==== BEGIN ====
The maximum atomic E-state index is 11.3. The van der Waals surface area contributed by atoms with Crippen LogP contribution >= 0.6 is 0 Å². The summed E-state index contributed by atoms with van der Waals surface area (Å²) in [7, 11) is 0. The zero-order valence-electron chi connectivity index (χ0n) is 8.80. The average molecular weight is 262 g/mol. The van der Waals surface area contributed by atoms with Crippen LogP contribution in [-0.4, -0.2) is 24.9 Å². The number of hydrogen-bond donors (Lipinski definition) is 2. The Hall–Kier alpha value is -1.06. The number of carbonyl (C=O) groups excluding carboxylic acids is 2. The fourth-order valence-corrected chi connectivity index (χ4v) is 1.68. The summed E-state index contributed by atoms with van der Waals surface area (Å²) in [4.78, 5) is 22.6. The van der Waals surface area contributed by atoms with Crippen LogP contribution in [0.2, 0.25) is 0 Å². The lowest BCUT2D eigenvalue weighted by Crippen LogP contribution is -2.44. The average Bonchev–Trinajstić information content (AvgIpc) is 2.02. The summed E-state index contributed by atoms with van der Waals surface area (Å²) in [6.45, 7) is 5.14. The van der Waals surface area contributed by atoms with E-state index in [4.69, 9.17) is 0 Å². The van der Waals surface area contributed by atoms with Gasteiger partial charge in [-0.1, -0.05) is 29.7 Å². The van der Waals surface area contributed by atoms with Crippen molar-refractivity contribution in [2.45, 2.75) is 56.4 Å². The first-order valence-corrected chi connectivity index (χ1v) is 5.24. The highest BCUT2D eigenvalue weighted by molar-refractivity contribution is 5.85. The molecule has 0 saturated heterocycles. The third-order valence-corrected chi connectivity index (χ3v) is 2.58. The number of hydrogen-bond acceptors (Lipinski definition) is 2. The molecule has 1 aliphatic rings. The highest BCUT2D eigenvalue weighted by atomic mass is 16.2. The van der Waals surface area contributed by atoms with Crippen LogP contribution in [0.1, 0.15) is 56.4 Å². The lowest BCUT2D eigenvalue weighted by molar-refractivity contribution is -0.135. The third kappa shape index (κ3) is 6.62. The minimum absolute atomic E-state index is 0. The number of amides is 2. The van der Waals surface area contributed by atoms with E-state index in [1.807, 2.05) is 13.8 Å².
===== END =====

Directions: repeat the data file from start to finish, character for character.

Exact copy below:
The maximum atomic E-state index is 11.3. The van der Waals surface area contributed by atoms with Crippen LogP contribution >= 0.6 is 0 Å². The summed E-state index contributed by atoms with van der Waals surface area (Å²) in [7, 11) is 0. The zero-order valence-electron chi connectivity index (χ0n) is 8.80. The average molecular weight is 262 g/mol. The van der Waals surface area contributed by atoms with Crippen LogP contribution in [-0.4, -0.2) is 24.9 Å². The number of hydrogen-bond donors (Lipinski definition) is 2. The Hall–Kier alpha value is -1.06. The number of carbonyl (C=O) groups excluding carboxylic acids is 2. The fourth-order valence-corrected chi connectivity index (χ4v) is 1.68. The summed E-state index contributed by atoms with van der Waals surface area (Å²) in [4.78, 5) is 22.6. The van der Waals surface area contributed by atoms with Crippen LogP contribution in [0.2, 0.25) is 0 Å². The lowest BCUT2D eigenvalue weighted by Crippen LogP contribution is -2.44. The average Bonchev–Trinajstić information content (AvgIpc) is 2.02. The summed E-state index contributed by atoms with van der Waals surface area (Å²) in [6.45, 7) is 5.14. The van der Waals surface area contributed by atoms with E-state index in [4.69, 9.17) is 0 Å². The van der Waals surface area contributed by atoms with Gasteiger partial charge in [-0.1, -0.05) is 29.7 Å². The van der Waals surface area contributed by atoms with Crippen molar-refractivity contribution in [2.45, 2.75) is 56.4 Å². The first-order valence-corrected chi connectivity index (χ1v) is 5.24. The highest BCUT2D eigenvalue weighted by molar-refractivity contribution is 5.85. The molecule has 0 saturated heterocycles. The third-order valence-corrected chi connectivity index (χ3v) is 2.58. The number of hydrogen-bond acceptors (Lipinski definition) is 2. The molecule has 1 aliphatic rings. The highest BCUT2D eigenvalue weighted by atomic mass is 16.2. The van der Waals surface area contributed by atoms with Crippen LogP contribution in [0.1, 0.15) is 56.4 Å². The lowest BCUT2D eigenvalue weighted by molar-refractivity contribution is -0.135. The third kappa shape index (κ3) is 6.62. The minimum absolute atomic E-state index is 0. The number of amides is 2. The van der Waals surface area contributed by atoms with E-state index in [1.807, 2.05) is 13.8 Å².